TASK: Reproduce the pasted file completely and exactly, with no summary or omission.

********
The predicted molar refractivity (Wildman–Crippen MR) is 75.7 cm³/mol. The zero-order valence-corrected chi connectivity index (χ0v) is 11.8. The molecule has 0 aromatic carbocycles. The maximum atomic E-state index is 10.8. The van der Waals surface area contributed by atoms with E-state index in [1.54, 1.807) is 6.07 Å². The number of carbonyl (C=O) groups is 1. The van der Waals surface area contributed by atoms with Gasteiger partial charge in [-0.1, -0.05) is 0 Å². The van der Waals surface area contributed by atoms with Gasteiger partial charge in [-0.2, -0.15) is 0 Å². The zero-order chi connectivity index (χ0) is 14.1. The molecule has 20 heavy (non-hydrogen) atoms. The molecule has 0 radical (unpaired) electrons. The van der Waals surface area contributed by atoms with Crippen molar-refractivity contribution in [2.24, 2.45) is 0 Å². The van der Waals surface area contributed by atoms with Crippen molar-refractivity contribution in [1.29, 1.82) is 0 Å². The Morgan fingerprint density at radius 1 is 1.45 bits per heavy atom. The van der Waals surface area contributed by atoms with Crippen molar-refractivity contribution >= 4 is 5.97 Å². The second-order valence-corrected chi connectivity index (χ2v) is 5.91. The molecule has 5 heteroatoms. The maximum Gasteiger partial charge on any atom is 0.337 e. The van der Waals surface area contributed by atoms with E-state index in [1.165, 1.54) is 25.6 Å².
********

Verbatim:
The predicted molar refractivity (Wildman–Crippen MR) is 75.7 cm³/mol. The zero-order valence-corrected chi connectivity index (χ0v) is 11.8. The molecule has 0 aromatic carbocycles. The maximum atomic E-state index is 10.8. The van der Waals surface area contributed by atoms with E-state index in [1.54, 1.807) is 6.07 Å². The number of carbonyl (C=O) groups is 1. The van der Waals surface area contributed by atoms with Gasteiger partial charge in [-0.1, -0.05) is 0 Å². The van der Waals surface area contributed by atoms with Gasteiger partial charge in [-0.2, -0.15) is 0 Å². The zero-order chi connectivity index (χ0) is 14.1. The molecule has 20 heavy (non-hydrogen) atoms. The molecule has 0 radical (unpaired) electrons. The van der Waals surface area contributed by atoms with Crippen molar-refractivity contribution in [2.24, 2.45) is 0 Å². The van der Waals surface area contributed by atoms with Crippen molar-refractivity contribution in [1.29, 1.82) is 0 Å². The Morgan fingerprint density at radius 1 is 1.45 bits per heavy atom. The van der Waals surface area contributed by atoms with Crippen molar-refractivity contribution >= 4 is 5.97 Å². The second-order valence-corrected chi connectivity index (χ2v) is 5.91. The molecule has 5 heteroatoms. The maximum Gasteiger partial charge on any atom is 0.337 e. The van der Waals surface area contributed by atoms with E-state index in [1.165, 1.54) is 25.6 Å².